The Salvation Army, along with the American National Red Cross, Southern Baptist Convention, and other disaster relief organisations, are members of the National Voluntary Organisations Active in Disaster (NVOAD).
Among Salvation Army disaster relief capabilities is the Red Shield Defence Services, often called the SallyMan for short. Their efforts are similar to that of a chaplain offering cold drinks, hot drinks, and biscuits for the soldiers of the military. If a SallyMan is on deployment, locals are offered a share in the produce.[needs copy edit]
Around the world, the Salvation Army have emergency services support emergency disaster services in the United States. These are mobile canteen vehicles that provide food and other welfare to members of the Emergency Services at bushfires, floods, land search, and other large- and small-scale emergency operations undertaken by Police, Fire, Ambulance, and State Emergency Service members, and to the general public affected by such events. Volunteers and officers run the canteen service. They respond when emergency services have been on the scene for more than four hours or where four or more Fire vehicles are responding.
The Family Tracing Service (sometimes known as the Missing Persons Service) was established in 1885, and the service is now available in most of the countries where The Salvation Army operates. The Tracing Service's objective is to restore (or to sustain) family relationships where contact has been lost, whether recently or in the distant past. Thousands of people are traced every year on behalf of their relatives.
The Salvation Army includes many youth groups, which primarily consist of its Sunday schools and the Scout and Guide packs. The Scout and Guide packs are affiliated with and sponsored by the Salvation Army but are open units that allow anyone to join. These units/packs observe Christian standards and encourage young people to investigate and develop in their Christian faith. Some territories have a Salvation Army Guards and Legions Association (SAGALA). In the United States youth groups that are specifically for girls are known as Girl Guards (older girls) and Sunbeams (younger girls). Adventure Corps serves boys who are enrolled in school for first through eighth grades, and is sometimes separated into Rangers (6th–8th Grade) and Explorers (5th Grade and younger).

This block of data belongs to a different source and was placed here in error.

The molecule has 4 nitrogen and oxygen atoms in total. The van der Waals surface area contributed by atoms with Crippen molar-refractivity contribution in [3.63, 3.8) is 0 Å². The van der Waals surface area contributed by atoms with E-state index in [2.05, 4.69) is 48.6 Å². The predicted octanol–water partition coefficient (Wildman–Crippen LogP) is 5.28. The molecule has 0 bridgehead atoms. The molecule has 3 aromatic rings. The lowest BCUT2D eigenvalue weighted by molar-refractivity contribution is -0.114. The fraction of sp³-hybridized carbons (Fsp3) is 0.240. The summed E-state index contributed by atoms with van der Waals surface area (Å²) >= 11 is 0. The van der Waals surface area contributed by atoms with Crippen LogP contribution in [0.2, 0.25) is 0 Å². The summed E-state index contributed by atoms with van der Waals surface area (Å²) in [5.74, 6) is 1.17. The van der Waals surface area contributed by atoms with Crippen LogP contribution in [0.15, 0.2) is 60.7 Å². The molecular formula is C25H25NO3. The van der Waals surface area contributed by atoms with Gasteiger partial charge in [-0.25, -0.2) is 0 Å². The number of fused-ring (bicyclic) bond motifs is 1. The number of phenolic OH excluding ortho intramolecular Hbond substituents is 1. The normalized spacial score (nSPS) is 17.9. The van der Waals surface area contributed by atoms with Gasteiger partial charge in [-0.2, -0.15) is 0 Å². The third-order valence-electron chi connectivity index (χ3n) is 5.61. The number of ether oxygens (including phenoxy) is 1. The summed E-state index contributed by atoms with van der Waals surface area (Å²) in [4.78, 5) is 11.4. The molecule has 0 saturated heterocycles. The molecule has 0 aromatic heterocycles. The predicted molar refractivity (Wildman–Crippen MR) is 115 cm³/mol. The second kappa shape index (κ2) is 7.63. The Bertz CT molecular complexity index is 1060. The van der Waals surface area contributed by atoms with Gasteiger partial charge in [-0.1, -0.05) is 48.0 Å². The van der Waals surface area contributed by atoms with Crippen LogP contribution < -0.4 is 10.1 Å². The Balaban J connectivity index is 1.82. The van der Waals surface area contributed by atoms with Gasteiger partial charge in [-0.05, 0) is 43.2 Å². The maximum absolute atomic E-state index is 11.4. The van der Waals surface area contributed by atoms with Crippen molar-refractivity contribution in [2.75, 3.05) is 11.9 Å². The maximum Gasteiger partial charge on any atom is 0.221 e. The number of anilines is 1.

In the 21st century, the Salvation Army in the United Kingdom created a branch for the youth, called Alove: the Salvation Army for a new generation. Its purpose is to free the youth of the church and their communities to express themselves and their faith in their own ways. Its mission statement is "Calling a generation to dynamic faith, radical lifestyle, adventurous mission and a fight for justice". It emphasises worship, discipleship, missions, and social action. Alove is a member of the National Council for Voluntary Youth Services (NCVYS).
The Salvation Army works with a specialist team in partnership with the UK service Modern Slavery Helpline (telephone 0800 0121 700) to help people who have been exploited for labor or profits. The organisation also assists homeless people by running 461 hostels and 20 refugee programmes.
In 2020, during the COVID-19 pandemic, The Salvation Army donated 224,603,024 meals and 1,822,412 personal protective equipment supply kits in the United States.
See also: List of Salvation Army corps in the United Kingdom in 1900
The Salvation Army was founded in London's East End in 1865 by one-time Methodist Reform Church minister William Booth and his wife Catherine Booth as the East London Christian Mission,: 21 and this name was used until 1878.: 5 The name "The Salvation Army" developed from an incident on 19 and 20 May 1878. William Booth was dictating a letter to his secretary George Scott Railton and said, "We are a volunteer army." Bramwell Booth heard his father and said, "Volunteer! I'm no volunteer, I'm a regular!" Railton was instructed to cross out the word "volunteer" and substitute the word "salvation". The Salvation Army was modelled after the military, with its own flag (or colours) and its own hymns, often with words set to popular and folkloric tunes sung in the pubs. Booth and the other soldiers in "God's Army" would wear the Army's own uniform for meetings and ministry work. He became the "General" and his other ministers were given appropriate ranks as "officers". Other members became "soldiers".
When William Booth became known as the General, Catherine was known as the "Mother of The Salvation Army". William was motivated to convert poor Londoners such as prostitutes, gamblers, and alcoholics to Christianity, while Catherine spoke to wealthier people, gaining financial support for their work. She also acted as a religious minister, which was unusual at the time. The Foundation Deed of the Christian Mission states that women had the same rights to preach as men. William Booth described the organisation's approach: "The three 'S's' best expressed the way in which the Army administered to the 'down and outs': first, soup; second, soap; and finally, salvation."